I have been using Cymbalta for approximately the last 11 years to help patients with their depression. It is an SNRI, meaning it increases both the Serotonin and Norepinephrine levels between neuronal synapses in the brain.
Cymbalta is a great antidepressant because it is approved to treat many different conditions including Fibromyalgia, Diabetic Peripheral Neuropathy, along with Major Depressive Disorder and Generalized Anxiety Disorder. Because of its multiple uses, it has many benefits because we can use one medication to treat many conditions at once.
Let me explain. Since Cymbalta increases Norephinephrine in equal strength that it increases Serotonin, it is that increase in Norephinephrine that we think gives it its pain relieving effects. Because many people with depression also have pain symptoms accompanying their other depressive symptoms, Cymbalta definitely have a niche in my practice; and I reach for it often. It is this increase in Norephinephrine that can also lead to a few millimeters mercury in patients’ blood pressure readings, therefore, we do check patients’ blood pressure readings from time to time while taking it, and to make sure it isn’t too high. It is rarely the case that this is a problem.
I know of a patient who is willing to give his feedback of his experience with Cymbalta. I thought that it would be interesting for you to know what he had to say.
Some Patients Receive Relief From Pain, Anxiety, and Depression
My patient told me the following: He was suffering from back pain (A vertebrae slippage of 25%) and didn’t sleep well, he would wake up 4 times a night to urinate and his mood and outlook on life was getting bad over the past few months. He also took a benzodiazepine as needed for anxiety that he has taken for many years.
After the first 2 weeks, he had noticed that his pain was subsiding and he was sleeping better. By the 3rd week, he had noticed that he was not suffering from frequent urination as he has struggled with for years, he now only wakes up 1 time during the night to use the bathroom. Frequent urination is a symptom of anxiety. By the 4th week, he told me that the pain has gone from a 10 most of the day to a 0 (10/10 being the worst pain level); and he only needs to take half of his pain medication late in the day. Hopefully by the 6th week, he will be able to wean himself off of his pain medications completely, with the aid of his pain specialist. Cymbalta usually takes 4 to 6 weeks to show its full effect. Sometimes, it is helpful also to increase the dose to its maximum, especially, in patients with severe pain syndromes.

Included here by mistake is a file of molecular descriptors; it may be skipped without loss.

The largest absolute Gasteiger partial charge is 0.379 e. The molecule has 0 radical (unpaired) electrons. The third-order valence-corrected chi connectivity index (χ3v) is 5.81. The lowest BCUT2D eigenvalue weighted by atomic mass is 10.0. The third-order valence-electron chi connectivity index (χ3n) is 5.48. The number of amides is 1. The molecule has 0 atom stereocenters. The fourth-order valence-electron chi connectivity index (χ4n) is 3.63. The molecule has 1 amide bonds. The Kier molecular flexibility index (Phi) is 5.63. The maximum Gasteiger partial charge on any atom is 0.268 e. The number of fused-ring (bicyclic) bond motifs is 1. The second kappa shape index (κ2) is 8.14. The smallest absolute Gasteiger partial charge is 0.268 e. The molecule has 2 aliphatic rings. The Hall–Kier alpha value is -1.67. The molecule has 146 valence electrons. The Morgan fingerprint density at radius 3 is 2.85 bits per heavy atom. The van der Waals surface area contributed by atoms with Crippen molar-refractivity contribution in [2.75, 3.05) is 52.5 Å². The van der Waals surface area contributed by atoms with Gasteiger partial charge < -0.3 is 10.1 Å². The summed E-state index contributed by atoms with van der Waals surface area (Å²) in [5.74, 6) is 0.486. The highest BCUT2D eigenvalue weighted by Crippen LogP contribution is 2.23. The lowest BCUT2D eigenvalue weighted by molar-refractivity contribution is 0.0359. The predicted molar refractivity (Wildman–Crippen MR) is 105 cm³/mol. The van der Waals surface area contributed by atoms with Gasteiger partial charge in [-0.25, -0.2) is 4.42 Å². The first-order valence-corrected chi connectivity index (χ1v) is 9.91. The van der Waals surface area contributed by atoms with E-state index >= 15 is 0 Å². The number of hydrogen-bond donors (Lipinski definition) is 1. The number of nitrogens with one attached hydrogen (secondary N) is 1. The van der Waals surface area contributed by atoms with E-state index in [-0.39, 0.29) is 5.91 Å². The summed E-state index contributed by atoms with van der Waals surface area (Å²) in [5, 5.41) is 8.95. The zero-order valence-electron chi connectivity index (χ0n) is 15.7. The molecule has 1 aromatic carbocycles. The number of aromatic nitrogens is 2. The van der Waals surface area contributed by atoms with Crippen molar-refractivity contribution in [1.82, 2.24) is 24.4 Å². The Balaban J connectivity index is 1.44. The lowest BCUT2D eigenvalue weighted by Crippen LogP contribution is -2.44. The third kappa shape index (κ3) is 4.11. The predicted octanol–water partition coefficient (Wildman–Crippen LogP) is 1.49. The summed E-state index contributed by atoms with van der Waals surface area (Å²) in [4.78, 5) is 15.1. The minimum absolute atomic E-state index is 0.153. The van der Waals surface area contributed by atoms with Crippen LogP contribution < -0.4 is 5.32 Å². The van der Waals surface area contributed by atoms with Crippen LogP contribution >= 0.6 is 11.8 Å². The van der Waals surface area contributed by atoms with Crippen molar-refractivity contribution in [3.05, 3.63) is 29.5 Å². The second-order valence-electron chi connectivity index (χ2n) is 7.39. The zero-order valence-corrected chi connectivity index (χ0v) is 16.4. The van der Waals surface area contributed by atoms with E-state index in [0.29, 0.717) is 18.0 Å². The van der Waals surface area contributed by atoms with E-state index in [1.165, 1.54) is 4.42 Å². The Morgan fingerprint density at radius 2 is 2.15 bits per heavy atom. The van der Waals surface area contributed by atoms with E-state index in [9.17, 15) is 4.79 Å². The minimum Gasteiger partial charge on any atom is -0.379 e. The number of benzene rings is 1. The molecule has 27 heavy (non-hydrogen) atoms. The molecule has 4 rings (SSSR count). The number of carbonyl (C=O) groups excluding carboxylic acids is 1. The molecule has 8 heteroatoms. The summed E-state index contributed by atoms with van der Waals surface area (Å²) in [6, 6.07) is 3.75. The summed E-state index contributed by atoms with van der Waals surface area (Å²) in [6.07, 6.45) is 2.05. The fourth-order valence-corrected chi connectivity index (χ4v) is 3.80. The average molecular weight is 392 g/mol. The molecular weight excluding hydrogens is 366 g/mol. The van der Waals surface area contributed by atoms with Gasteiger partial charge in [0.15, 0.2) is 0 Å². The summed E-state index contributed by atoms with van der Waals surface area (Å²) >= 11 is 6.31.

What excited my patient the most was that he felt like he used to 20 years ago. He said for the past 15 years it took him until noon to fully wake up and his energy was very low. Now, he gets up in the morning and “Shakes the lead out of his pants” in 20 minutes and is fully functioning and in great spirits with the energy he had 20 years ago. He explained this phenomenon in terms of aging and energy levels. He said as he hit his 40’s his average day was like his worst day in his 30’s; and in his 50’s every morning was a struggle to wake up, feel energetic, and ready to tackle the day – this is all gone now! He has also noticed his mood and thoughts are more positive, despite his circumstances “And what life throws at him” and that he has a “New lease on life”. I might add that this patient also felt that the bags under his eyes have gone down, which is very pleasing to him.
This is a text book example of how many patients come to me and don’t even know the extent to which their anxiety is affecting them and even how some patients can be depressed and not even know it or realize the severity of their symptoms. My patient told me that he is an expert “Stuffer” and can lie to himself about how he feels and keep his mood up most of the time. But if someone is depressed, it can manifest in ways other than just mood issues such as pain and low energy levels – just to mention a few. Also, my patient was unaware that his frequent urination (polyuria) was even a symptom of anxiety until it went away. He did not perceive it as being abnormal, although it was a bother to him. Statistics show us that women suffer from depression more than men by 50%. Could it be that most men are good “grinning and bearing it” and minimizing their symptoms as “just having toughen up and keep moving” while women are more open to seek medical or psychological help?
this article is for informational purposes and not intended for diagnosis or treatment